Click here to Skip to main content
14,882,280 members
Please Sign up or sign in to vote.
5.00/5 (1 vote)
See more:
I have created the following:

<br />public interface ICalculatable<br />{<br />    DateTime FirstPaymentDate { get; }<br />    decimal MonthlyCompoundingRate { get; }<br />}<br /><br />public interface IBaseObject : ICalculatable<br />{<br />    string Identifier { get; }<br />   // Input Value<br />    DateTime FirstPaymentDate { get; set; }<br />   // Input Value<br />    decimal InterestRate { get; set; }<br />}<br /><br />public class BaseObject : IBaseObject<br />{<br />    ...<br />}<br />


I get a compiler error that need new to hide inherited member. I am trying to figure out if that is the correct thing or I need to use virtual/override/etc.. instead.

I will be accessing the BaseObject as ICalculatable in other code and the FirstPaymentDate properties should be the same value/source.

Thanks in advance.

Posted

in ICalculatable FirstPaymentDate just has a get

in IBaseObject (which implements ICalculatable) it has a get and a set, so the compiler is saying its not being implemented with the same signature, therefore you need to add the new keyword to hide the base FirstPaymentDate in ICalculatable

like so

<br />    public interface ICalculatable<br />    {<br />        DateTime FirstPaymentDate { get; }  <br />        decimal MonthlyCompoundingRate { get; }<br />    }<br />    <br />    public interface IBaseObject : ICalculatable<br />    {<br />        string Identifier { get; }<br />        new DateTime FirstPaymentDate { get; set; }<br />        decimal InterestRate { get; set; }<br />    }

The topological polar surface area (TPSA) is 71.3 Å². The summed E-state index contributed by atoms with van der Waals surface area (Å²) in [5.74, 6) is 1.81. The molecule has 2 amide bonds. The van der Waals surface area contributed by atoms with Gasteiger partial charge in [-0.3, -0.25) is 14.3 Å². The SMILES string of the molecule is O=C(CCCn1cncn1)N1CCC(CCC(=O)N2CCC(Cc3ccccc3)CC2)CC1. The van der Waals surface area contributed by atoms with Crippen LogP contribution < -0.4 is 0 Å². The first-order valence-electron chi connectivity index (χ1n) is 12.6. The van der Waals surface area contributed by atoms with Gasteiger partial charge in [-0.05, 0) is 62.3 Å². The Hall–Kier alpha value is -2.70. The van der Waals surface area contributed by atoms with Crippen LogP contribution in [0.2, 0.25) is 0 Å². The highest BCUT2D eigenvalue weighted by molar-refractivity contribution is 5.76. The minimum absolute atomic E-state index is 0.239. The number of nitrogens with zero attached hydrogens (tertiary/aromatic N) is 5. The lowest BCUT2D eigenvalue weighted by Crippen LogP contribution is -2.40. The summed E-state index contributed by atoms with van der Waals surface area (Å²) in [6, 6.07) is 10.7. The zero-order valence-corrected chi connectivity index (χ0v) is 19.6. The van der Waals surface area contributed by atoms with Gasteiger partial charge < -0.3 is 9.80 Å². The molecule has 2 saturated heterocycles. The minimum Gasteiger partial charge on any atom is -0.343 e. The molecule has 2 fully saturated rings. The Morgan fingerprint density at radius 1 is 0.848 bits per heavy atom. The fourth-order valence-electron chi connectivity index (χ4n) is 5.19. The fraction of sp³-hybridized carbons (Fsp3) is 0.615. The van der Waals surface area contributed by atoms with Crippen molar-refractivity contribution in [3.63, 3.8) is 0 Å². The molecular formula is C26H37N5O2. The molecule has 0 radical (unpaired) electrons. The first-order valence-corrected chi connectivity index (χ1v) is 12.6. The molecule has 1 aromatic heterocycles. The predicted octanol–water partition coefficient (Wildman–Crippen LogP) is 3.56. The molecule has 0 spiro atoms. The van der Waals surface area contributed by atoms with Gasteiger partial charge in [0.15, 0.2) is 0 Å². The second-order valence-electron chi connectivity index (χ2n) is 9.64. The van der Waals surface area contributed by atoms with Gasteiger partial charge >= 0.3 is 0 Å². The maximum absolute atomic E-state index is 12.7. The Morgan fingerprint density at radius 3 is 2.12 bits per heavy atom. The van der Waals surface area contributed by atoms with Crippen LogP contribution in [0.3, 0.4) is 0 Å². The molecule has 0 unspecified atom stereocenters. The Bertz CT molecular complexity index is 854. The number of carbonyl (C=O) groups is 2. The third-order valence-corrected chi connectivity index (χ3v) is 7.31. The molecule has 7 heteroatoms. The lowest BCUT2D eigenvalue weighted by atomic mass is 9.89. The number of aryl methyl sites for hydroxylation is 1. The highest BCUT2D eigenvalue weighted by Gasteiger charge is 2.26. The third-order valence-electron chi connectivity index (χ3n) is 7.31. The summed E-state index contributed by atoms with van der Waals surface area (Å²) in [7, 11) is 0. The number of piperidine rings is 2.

EDIT
I have just reread your question and the above does not help does it [D'Oh]

Best way is to try it out in a demo project
   
Ware@Work wrote:
the FirstPaymentDate properties should be the same value/source.


IBaseObject has no value/source. Only the implementer does so this is not relevant to your scenario. It might be possible for the implementer to explicitly implement the two interfaces giving the implemented class different value/source. I have never tried it because, well it seems like a bad idea.

Also it is possible that there is different design than the two interfaces you are using that might better suit your needs. Perhaps reading Allen Holub discuss why Getters and Setters are Evil[^] will help you.


   



CodeProject, 20 Bay Street, 11th Floor Toronto, Ontario, Canada M5J 2N8 +1 (416) 849-8900